The wisdom of the crowd
The use of industry‑wide data is now vital for any retailer wanting to achieve better business results because it reduces the individual biases and beliefs that can contribute to poor decisions.
I have spent the last 20 years mining pharmacy sales data to find useful patterns and trends that can predict successful retail opportunities. As a retail scientist, my goal is to make sense of huge volumes of retail data and to use this knowledge to show retailers how to make smarter, more profitable decisions.
One of the most surprising things that I continue to come up against is the strongly held belief by individual store staff and owners about what their customers want. These mistaken beliefs are often informed by a single, memorable customer experience or the influence of a sales rep. And yet, when I provide evidence of significant data that disproves their view, people often refuse to change their mind.
The 80:20 rule
An example of this bias is the ranking of top‑selling products in New Zealand pharmacies. In every category, for every need, there could be tens of different product options. But in a clear example of the 80:20 rule in action, just one or two market leading brands often represent 80% of sales. Therefore, it makes sense to make these products easily available in your pharmacy.
Here are a couple of examples that illustrate this point:
Top selling vitamin C product*: Livon Lypo‑Spheric Vitamin C sachets
Top‑selling brand of supplements*: Go Healthy
* Based on RPM sales data from 200 independent New Zealand pharmacies
These two examples have been true for many years, with the sales data gathered from pharmacies in all parts of New Zealand, of all sizes and across all types of socio‑economic communities. Therefore, it represents the popularity of these products from the New Zealand public. I like to think of it as the “demand signal”.
When I present these examples to pharmacy staff and recommend that they should stock these products if they want to increase their sales, I am surprised by how often I hear, “But my pharmacy is different”.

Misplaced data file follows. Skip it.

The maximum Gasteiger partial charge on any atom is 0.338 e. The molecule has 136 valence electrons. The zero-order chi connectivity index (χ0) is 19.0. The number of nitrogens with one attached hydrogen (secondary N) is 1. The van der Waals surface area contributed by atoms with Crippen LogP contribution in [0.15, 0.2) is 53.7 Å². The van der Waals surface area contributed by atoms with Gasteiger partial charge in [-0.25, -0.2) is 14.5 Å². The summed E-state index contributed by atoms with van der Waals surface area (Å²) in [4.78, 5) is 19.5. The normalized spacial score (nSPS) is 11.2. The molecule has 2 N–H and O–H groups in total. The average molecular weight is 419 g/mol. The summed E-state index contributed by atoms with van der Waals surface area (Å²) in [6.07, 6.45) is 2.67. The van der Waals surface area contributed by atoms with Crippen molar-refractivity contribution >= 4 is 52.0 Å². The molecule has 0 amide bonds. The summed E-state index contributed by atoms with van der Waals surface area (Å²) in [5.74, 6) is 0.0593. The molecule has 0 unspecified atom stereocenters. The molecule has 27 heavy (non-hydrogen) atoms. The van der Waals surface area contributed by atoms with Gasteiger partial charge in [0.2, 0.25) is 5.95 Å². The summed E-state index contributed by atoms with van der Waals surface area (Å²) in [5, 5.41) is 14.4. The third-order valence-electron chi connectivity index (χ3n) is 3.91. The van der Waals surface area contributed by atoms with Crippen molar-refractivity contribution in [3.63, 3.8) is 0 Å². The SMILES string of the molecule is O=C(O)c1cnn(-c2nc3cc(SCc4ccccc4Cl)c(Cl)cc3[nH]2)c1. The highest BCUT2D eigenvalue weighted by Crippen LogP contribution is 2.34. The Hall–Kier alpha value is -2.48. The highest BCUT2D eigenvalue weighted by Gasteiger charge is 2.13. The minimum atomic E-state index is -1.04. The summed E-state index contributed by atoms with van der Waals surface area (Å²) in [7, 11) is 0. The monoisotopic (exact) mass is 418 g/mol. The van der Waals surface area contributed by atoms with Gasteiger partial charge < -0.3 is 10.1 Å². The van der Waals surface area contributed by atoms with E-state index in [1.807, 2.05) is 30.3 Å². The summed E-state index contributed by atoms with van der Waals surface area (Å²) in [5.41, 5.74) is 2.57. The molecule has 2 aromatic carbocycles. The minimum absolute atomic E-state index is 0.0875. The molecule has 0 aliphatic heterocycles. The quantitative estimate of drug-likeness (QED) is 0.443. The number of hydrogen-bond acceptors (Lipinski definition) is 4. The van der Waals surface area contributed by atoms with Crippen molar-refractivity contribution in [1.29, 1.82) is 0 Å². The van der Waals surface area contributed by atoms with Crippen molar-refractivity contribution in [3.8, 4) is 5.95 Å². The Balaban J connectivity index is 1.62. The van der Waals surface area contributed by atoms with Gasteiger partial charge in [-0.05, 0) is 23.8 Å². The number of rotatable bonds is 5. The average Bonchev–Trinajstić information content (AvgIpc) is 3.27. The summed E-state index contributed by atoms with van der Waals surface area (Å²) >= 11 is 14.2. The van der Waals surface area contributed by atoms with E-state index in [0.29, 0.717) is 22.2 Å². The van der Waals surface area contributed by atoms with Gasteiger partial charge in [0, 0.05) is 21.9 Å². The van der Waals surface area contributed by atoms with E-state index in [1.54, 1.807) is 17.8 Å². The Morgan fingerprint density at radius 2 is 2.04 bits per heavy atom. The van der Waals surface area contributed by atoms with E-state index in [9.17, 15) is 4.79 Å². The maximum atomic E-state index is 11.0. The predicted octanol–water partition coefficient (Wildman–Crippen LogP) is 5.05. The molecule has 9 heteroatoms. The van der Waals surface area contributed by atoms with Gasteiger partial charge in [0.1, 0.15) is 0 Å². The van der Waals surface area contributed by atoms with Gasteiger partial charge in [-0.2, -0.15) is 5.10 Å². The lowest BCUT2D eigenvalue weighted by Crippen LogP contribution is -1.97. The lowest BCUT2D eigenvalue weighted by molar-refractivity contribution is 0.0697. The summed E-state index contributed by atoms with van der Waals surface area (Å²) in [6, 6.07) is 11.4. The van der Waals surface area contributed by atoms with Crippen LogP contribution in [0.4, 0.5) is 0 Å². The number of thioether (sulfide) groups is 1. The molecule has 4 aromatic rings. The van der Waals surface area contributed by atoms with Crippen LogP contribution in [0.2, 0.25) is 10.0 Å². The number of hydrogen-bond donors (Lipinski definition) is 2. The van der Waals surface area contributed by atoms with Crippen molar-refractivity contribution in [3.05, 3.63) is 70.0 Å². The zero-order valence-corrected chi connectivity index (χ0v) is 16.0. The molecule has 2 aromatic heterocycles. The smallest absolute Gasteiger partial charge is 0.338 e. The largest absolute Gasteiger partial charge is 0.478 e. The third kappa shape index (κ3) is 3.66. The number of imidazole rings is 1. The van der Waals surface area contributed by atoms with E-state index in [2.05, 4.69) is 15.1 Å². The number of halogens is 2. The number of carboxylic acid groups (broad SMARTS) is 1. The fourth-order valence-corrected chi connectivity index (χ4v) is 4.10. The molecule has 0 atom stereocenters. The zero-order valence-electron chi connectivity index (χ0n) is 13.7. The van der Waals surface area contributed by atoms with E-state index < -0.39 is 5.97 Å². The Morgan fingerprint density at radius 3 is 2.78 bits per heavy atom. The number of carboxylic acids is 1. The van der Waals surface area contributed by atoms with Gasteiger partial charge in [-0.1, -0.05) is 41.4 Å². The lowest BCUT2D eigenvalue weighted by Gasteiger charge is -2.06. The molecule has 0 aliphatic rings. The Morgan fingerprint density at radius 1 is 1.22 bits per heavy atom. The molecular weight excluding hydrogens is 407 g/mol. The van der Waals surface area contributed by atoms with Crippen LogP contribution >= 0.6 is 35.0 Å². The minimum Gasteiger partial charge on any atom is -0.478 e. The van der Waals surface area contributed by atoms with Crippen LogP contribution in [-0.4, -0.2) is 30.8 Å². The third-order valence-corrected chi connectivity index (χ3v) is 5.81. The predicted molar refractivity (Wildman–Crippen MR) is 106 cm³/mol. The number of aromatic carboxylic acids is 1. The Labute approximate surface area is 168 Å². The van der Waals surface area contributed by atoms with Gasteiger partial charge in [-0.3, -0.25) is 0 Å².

While I understand that each pharmacy has some local, unique product trends, my measurement has consistently shown that the most popular products are being sought out by pharmacy customers everywhere.
If your customers are not buying the best sellers from you,
it is because they are buying them from your competitors!
Product ranging – knowing what to stock and what to recommend – is one of the critical success factors in retailing because it enables you to invest the right number of resources into the products that are most likely to satisfy your customers’ needs.
Focusing on the best‑selling products not only increases the likelihood that customers will find what they are looking for, but it also makes the job of retail sales staff so much easier.
With thousands of products in stock and the high turnover of retail pharmacy employees, it is no surprise that most retail sales staff lack the necessary knowledge about what to recommend.
Putting up‑to‑date market data containing the wisdom of the crowd in the hands of all retail sales staff will improve their confidence to make product recommendations. The result will be more sales and more satisfied customers.